Whenever a film addresses sex in a way that is neither prudish nor sensationalized, it should be lauded as something of a victory. This is a rather sad state of affairs, that what should be a pervasive sentiment is still shunned as fringe or taboo. It is pathetic that we, as a society, still recoil when confronted with unconventional sex, or any form of sexuality that is deemed improper for public consumption; and yet, that is precisely where we are, and where we will probably remain for the foreseeable future. Nonetheless, there are still those few films that attempt to shake us from the bonds of our priggishness, and launch us into the 21st century (or where the 21st century should be). Marielle Heller’s The Diary of a Teenage Girl is, by and large, such a film.
Based on the graphic novel of the same name by Phoebe Gloeckner, the film follows Minnie (Bel Powley), a 15-year-old girl discovering the complexities of her own sexuality in the midst of the sexual and cultural revolution taking place in 1970’s San Francisco. Minnie sets her sights on her mother’s boyfriend, Monroe (Alexander Skarsgard), who, while initially reticent, gives in to her advances. The two continue their extended tryst in secret, with varying degrees of devotion to one another.
Much of what sets The Diary of a Teenage Girl apart from other films in the coming-of-age genre is its relatively apathetic tone toward underage sex and adolescent female promiscuity. For the vast majority of the film, Minnie’s decisions to take part in increasingly risky sexual behavior are merely treated as part of the act of growing up. It is not really promoting this kind of behavior, and, until the final sequences, is not condemning it either. This kind of ambiguity is refreshing, but somewhat disappointingly, the film devolves into familiar territory, even going so far as to blame Monroe for any and all wrongdoing. While one is inclined to argue that a 30-something man should know better than to have sex with an underage girl, and should practice maturity and self-control, it is difficult to assign all the blame on his character (as the film ultimately does), having watched as two people with sexual urges for one another engage in consensual sex, primarily driven by Minnie’s advances.
This is a rather unpopular view, backed up by laws and general social guidelines regarding sex, but there is no denying the reality of burgeoning sexuality. We have all been teenagers at one time. We have all experienced sexual urges before society deemed us old enough to act on those urges. This glimpse into the inner desires of a teenager and an older man might even be considered dangerous by those with more traditional sensibilities. It seems the filmmakers were sensitive to this fact, which is probably why Monroe is treated harshly in the final minutes. Whether or not you agree with the apparent turn against his character, it does seem to negate much of the nonjudgemental tone of the first half of the film, and the sexual liberation of the times. And to be fair, there is no denying that Monroe is kind of a creep, who uses an immature girl’s repressed sexuality and confusion to his own ends; but in the end, the film treats Minnie as the undisputed moral superior, looking down on Monroe’s perversion and callous disregard for both Minnie and her mother, Charlotte (Kristen Wiig), which comes across as a grossly naive conclusion to come to, based on the preceding events in the film. The ending arguably negates the undertones of liberation in an attempt to absolve the protagonist of all responsibility regarding her sexual experimentation with a much older man.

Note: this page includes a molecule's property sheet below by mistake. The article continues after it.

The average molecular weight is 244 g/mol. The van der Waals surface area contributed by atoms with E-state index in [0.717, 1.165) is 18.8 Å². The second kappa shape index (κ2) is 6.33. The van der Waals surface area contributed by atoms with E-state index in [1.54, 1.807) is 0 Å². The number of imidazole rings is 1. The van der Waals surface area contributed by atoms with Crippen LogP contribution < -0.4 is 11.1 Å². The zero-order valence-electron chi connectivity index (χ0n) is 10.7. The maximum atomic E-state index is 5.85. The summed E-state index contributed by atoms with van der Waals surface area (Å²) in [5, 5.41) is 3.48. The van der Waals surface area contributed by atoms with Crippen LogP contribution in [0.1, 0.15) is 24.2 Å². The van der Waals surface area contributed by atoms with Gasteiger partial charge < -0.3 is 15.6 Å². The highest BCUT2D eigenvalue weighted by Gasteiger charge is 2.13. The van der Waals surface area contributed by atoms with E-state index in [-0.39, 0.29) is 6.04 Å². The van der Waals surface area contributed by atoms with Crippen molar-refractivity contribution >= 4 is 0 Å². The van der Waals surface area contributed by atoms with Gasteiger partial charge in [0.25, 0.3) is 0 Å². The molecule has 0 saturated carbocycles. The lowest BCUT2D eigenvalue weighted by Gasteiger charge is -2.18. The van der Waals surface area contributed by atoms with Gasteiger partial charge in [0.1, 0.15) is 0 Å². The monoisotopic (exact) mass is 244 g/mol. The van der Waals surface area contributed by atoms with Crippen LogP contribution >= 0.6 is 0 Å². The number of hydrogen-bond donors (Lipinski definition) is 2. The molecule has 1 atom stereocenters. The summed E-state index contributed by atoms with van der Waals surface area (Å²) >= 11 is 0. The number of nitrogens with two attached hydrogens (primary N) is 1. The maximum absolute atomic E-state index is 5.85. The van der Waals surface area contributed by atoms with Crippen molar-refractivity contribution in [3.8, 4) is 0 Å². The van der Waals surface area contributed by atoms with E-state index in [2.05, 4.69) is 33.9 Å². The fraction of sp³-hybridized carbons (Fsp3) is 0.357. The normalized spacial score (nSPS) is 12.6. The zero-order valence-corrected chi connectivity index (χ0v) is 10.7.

Disappointing tonal shifts aside, The Diary of a Teenage Girl captures the atmosphere of liberation in 1970’s San Francisco. Minnie, as an aspiring cartoonist, draws images of herself and the people around her, which frequently come to life in exceptionally well-crafted animated sequences. The style of the cartoons is reminiscent of Fritz the Cat (1972), among other cartoons and comics of the era. These surreal sequences transport the viewer to an earlier time, when expanding one’s mind, through sex or drugs or even art, was of the utmost importance.
While the tone is generally comedic, it never ventures into the ridiculous. Minnie’s struggle to come to terms with her ravenous sexuality is treated with the utmost deference, and much of what is humorous in the film simply arises from the daily blunders of teenage life, from disappointing friends to the embarrassment of living with a free-spirited parent. While the story leans more on the dramatic aspects of Minnie’s life, the mental gymnastics and emotional extremes that teenagers are so known for are as funny as they are sincere for Minnie.
Ultimately, this is a fantastic film, oozing with nostalgia for the 1970’s. Although generally indifferent in its view of the sexual revolution and its real-life, day-to-day consequences, the film undoes much of the moral ambiguity that make it so emblematic of the era in which it is set. Despite this shortcoming, The Diary of a Teenage Girl is a truly remarkable and altogether unique coming-of-age story.
Rating: ★★★★ out of 5
The Diary of a Teenage Girl is available to rent or purchase via Amazon here.